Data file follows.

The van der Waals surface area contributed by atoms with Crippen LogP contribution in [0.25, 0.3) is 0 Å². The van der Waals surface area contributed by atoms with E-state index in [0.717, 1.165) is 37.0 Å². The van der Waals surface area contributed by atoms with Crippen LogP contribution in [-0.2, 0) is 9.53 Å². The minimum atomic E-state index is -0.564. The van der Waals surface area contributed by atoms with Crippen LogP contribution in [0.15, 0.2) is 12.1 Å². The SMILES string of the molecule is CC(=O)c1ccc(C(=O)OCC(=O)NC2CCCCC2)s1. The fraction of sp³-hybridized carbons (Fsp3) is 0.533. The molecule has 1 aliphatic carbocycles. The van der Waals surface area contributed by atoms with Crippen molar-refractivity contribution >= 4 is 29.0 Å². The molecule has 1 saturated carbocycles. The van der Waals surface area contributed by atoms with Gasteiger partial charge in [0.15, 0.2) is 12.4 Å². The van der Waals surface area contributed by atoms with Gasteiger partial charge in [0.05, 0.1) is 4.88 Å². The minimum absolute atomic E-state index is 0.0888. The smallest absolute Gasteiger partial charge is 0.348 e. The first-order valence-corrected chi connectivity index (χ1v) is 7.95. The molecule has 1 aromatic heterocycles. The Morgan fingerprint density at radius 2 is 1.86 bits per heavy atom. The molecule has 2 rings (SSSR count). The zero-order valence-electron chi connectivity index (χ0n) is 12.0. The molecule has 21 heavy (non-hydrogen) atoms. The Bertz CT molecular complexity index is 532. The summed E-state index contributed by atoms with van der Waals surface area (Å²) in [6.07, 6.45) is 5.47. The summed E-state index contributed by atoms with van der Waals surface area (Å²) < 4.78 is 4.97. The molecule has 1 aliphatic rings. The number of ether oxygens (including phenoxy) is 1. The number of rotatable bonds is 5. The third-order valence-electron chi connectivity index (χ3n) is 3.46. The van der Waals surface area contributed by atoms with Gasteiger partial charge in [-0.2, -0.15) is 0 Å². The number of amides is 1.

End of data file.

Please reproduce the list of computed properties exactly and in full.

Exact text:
The van der Waals surface area contributed by atoms with Crippen LogP contribution in [0.25, 0.3) is 0 Å². The van der Waals surface area contributed by atoms with E-state index in [0.717, 1.165) is 37.0 Å². The van der Waals surface area contributed by atoms with Crippen LogP contribution in [-0.2, 0) is 9.53 Å². The minimum atomic E-state index is -0.564. The van der Waals surface area contributed by atoms with Crippen LogP contribution in [0.15, 0.2) is 12.1 Å². The SMILES string of the molecule is CC(=O)c1ccc(C(=O)OCC(=O)NC2CCCCC2)s1. The fraction of sp³-hybridized carbons (Fsp3) is 0.533. The molecule has 1 aliphatic carbocycles. The van der Waals surface area contributed by atoms with Crippen molar-refractivity contribution >= 4 is 29.0 Å². The molecule has 1 saturated carbocycles. The van der Waals surface area contributed by atoms with Gasteiger partial charge in [0.15, 0.2) is 12.4 Å². The van der Waals surface area contributed by atoms with Gasteiger partial charge in [0.05, 0.1) is 4.88 Å². The minimum absolute atomic E-state index is 0.0888. The smallest absolute Gasteiger partial charge is 0.348 e. The first-order valence-corrected chi connectivity index (χ1v) is 7.95. The molecule has 1 aromatic heterocycles. The Morgan fingerprint density at radius 2 is 1.86 bits per heavy atom. The molecule has 2 rings (SSSR count). The zero-order valence-electron chi connectivity index (χ0n) is 12.0. The molecule has 21 heavy (non-hydrogen) atoms. The Bertz CT molecular complexity index is 532. The summed E-state index contributed by atoms with van der Waals surface area (Å²) in [6.07, 6.45) is 5.47. The summed E-state index contributed by atoms with van der Waals surface area (Å²) < 4.78 is 4.97. The molecule has 1 aliphatic rings. The number of ether oxygens (including phenoxy) is 1. The number of rotatable bonds is 5. The third-order valence-electron chi connectivity index (χ3n) is 3.46. The van der Waals surface area contributed by atoms with Gasteiger partial charge in [-0.2, -0.15) is 0 Å². The number of amides is 1.